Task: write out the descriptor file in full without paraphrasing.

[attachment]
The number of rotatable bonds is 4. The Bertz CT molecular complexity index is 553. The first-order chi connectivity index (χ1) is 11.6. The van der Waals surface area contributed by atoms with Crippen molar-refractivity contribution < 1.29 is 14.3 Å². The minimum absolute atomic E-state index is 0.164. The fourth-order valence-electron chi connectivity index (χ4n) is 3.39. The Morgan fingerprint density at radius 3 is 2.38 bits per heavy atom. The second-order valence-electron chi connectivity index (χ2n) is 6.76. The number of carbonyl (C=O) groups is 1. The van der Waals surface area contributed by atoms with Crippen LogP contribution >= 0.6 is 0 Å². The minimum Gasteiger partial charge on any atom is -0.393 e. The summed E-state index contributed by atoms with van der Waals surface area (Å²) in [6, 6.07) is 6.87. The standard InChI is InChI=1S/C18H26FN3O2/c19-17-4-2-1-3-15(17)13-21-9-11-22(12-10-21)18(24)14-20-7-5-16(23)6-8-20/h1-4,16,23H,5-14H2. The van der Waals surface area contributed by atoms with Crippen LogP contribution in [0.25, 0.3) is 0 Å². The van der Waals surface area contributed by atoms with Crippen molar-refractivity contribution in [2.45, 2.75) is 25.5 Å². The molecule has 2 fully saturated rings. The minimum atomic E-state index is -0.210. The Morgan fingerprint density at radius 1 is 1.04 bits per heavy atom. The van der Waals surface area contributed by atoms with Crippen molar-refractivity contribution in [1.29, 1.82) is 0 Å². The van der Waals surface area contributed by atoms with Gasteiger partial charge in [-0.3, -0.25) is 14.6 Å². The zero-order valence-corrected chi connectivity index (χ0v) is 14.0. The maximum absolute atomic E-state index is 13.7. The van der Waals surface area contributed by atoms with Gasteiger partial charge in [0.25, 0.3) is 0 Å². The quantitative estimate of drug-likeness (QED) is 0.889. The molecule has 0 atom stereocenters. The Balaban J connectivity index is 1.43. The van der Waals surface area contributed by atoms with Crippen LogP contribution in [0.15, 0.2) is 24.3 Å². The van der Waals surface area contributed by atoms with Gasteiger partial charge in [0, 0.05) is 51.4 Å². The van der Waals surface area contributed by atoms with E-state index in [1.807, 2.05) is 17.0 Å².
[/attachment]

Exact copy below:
The number of rotatable bonds is 4. The Bertz CT molecular complexity index is 553. The first-order chi connectivity index (χ1) is 11.6. The van der Waals surface area contributed by atoms with Crippen molar-refractivity contribution < 1.29 is 14.3 Å². The minimum absolute atomic E-state index is 0.164. The fourth-order valence-electron chi connectivity index (χ4n) is 3.39. The Morgan fingerprint density at radius 3 is 2.38 bits per heavy atom. The second-order valence-electron chi connectivity index (χ2n) is 6.76. The number of carbonyl (C=O) groups is 1. The van der Waals surface area contributed by atoms with Crippen LogP contribution >= 0.6 is 0 Å². The minimum Gasteiger partial charge on any atom is -0.393 e. The summed E-state index contributed by atoms with van der Waals surface area (Å²) in [6, 6.07) is 6.87. The standard InChI is InChI=1S/C18H26FN3O2/c19-17-4-2-1-3-15(17)13-21-9-11-22(12-10-21)18(24)14-20-7-5-16(23)6-8-20/h1-4,16,23H,5-14H2. The van der Waals surface area contributed by atoms with Crippen LogP contribution in [0.25, 0.3) is 0 Å². The van der Waals surface area contributed by atoms with Crippen molar-refractivity contribution in [2.45, 2.75) is 25.5 Å². The molecule has 2 fully saturated rings. The minimum atomic E-state index is -0.210. The Morgan fingerprint density at radius 1 is 1.04 bits per heavy atom. The van der Waals surface area contributed by atoms with Crippen molar-refractivity contribution in [1.29, 1.82) is 0 Å². The van der Waals surface area contributed by atoms with Gasteiger partial charge in [-0.3, -0.25) is 14.6 Å². The zero-order valence-corrected chi connectivity index (χ0v) is 14.0. The maximum absolute atomic E-state index is 13.7. The van der Waals surface area contributed by atoms with Gasteiger partial charge in [0.25, 0.3) is 0 Å². The quantitative estimate of drug-likeness (QED) is 0.889. The molecule has 0 atom stereocenters. The Balaban J connectivity index is 1.43. The van der Waals surface area contributed by atoms with Crippen LogP contribution in [0.15, 0.2) is 24.3 Å². The van der Waals surface area contributed by atoms with Gasteiger partial charge in [0, 0.05) is 51.4 Å². The van der Waals surface area contributed by atoms with E-state index in [1.807, 2.05) is 17.0 Å².